Maya Angelou famously said, “I’ve learned that people will forget what you said, people will forget what you did, but people will never forget how you made them feel.”
While she wasn’t talking about brands when she uttered these wise words, she certainly could have been. Think about Nike. Suddenly feel inspired? Or Campbell’s soup. Feeling nostalgic now? We may not remember the latest Campbell’s soup advertising campaign, but we certainly don’t forget that feeling the brand evokes.
John Hall, CEO of Influence & Co., has named this emotional response a “brand reflex”. It’s a powerful component of your brand – and key to its longevity.
To create this reflex in your own audiences, consider the three Cs:
1. Content, content, content
“With content, you can embed this reflex in your own customers,” says Hall. “Give them a voice, a personality, or an image to call upon. Do this with purpose, and you’ll find that your brand begins to take form.” Tell your stories and reinforce your brand’s values through blog posts, videos, ongoing social media posts, or a combination.
Coca-Cola, the “happy brand,” didn’t just declare that they stood for happiness and call it a day. They showed it through incredible content. Remember the “Happiness Machine” video? Just thinking about it makes you smile. Supporting that video are countless other forms of content, such as a “What is Happiness?” microsite, featuring happiness quotes, happy music they’ve created, tips for boosting your own happiness and more.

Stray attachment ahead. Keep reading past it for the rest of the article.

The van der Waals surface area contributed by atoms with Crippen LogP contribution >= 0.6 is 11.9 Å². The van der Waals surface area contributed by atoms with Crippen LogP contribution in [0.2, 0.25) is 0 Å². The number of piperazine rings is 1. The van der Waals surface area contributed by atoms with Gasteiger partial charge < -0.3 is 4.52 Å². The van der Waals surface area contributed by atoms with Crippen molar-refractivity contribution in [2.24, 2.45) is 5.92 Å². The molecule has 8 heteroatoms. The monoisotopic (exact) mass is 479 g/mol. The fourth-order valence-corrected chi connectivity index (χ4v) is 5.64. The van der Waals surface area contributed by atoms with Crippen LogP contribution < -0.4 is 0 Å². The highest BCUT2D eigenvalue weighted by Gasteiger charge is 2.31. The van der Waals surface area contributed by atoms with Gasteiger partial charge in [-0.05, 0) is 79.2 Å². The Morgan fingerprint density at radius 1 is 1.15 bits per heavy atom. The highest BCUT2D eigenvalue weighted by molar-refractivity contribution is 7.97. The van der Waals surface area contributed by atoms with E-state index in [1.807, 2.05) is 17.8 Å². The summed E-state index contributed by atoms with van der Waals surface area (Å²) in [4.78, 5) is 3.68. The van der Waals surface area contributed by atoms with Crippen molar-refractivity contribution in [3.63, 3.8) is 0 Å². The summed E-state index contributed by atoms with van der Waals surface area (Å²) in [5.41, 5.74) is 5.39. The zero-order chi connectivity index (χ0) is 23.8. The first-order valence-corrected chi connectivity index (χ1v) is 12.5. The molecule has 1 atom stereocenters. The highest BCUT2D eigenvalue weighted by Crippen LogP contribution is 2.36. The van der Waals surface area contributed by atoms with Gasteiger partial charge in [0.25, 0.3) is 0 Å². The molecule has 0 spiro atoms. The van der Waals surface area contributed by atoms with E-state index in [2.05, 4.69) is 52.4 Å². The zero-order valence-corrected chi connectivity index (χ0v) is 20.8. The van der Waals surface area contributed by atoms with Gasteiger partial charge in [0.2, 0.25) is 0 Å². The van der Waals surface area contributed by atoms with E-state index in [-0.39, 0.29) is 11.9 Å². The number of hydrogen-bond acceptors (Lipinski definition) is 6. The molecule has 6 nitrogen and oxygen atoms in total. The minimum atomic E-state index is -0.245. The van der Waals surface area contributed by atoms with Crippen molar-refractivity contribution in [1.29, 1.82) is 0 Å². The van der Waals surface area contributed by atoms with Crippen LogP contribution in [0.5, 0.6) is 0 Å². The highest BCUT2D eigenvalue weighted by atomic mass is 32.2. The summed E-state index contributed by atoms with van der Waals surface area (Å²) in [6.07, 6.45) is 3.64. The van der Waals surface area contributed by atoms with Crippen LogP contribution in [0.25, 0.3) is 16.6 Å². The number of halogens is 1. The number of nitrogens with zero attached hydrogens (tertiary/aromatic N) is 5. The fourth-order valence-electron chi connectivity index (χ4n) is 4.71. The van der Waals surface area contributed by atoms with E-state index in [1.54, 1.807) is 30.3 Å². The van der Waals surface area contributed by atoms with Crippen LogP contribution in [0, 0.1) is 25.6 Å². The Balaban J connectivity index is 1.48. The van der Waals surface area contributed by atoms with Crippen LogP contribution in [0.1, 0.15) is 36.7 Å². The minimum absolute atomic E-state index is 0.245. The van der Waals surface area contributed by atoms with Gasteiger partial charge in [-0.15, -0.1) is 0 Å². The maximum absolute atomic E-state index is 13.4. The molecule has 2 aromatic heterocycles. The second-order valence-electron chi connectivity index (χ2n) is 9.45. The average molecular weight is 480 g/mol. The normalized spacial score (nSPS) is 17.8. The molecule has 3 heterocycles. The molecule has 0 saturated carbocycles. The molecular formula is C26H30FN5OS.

Another positive outcome of strong content: trust. Provide useful content, and you’ll build a solid, loyal audience.
Research by Edelman has found that 64 percent of consumers need to hear information from a company three to five times before they believe the message. Plan your content with a calendar – and stick to it. Use a variety of outlets, like your website, blog, social networks, e-books and e-communications, to get your content out there.
Consistency is also key when it comes to the content itself. Does your brand’s voice sound the same across all your content? Are any messages conflicting? Does your office, store or destination reinforce your brand personality and values? All elements of your brand should be complementing and strengthening one another.
If you’re struggling to support your brand story, it may be time to get real with yourself and determine if who you are trying to be aligns with who you truly are. John Costello, brands president – global marketing and innovation, of Dunkin’ Donuts explains, “Hope is not a strategy. Winners honestly assess what’s working and what’s not.”
Dunkin’ Donuts did just this, eschewing their heritage in donuts to embrace what its consumers were responding to: its coffee. Costello cites Domino’s Pizza as another example. Recognizing their pizza was viewed as low quality, they reformulated their recipes and told the story through an advertising campaign and online content.
Take the time to evaluate your strengths and weaknesses. Look at your sales, event attendance, etc. What are your audiences responding to most? Talk to both customers and non-customers about their perceptions. Doing your research may take time and money, but it will more than pay for itself in the long run if you maintain an open mind and take an honest look at your brand.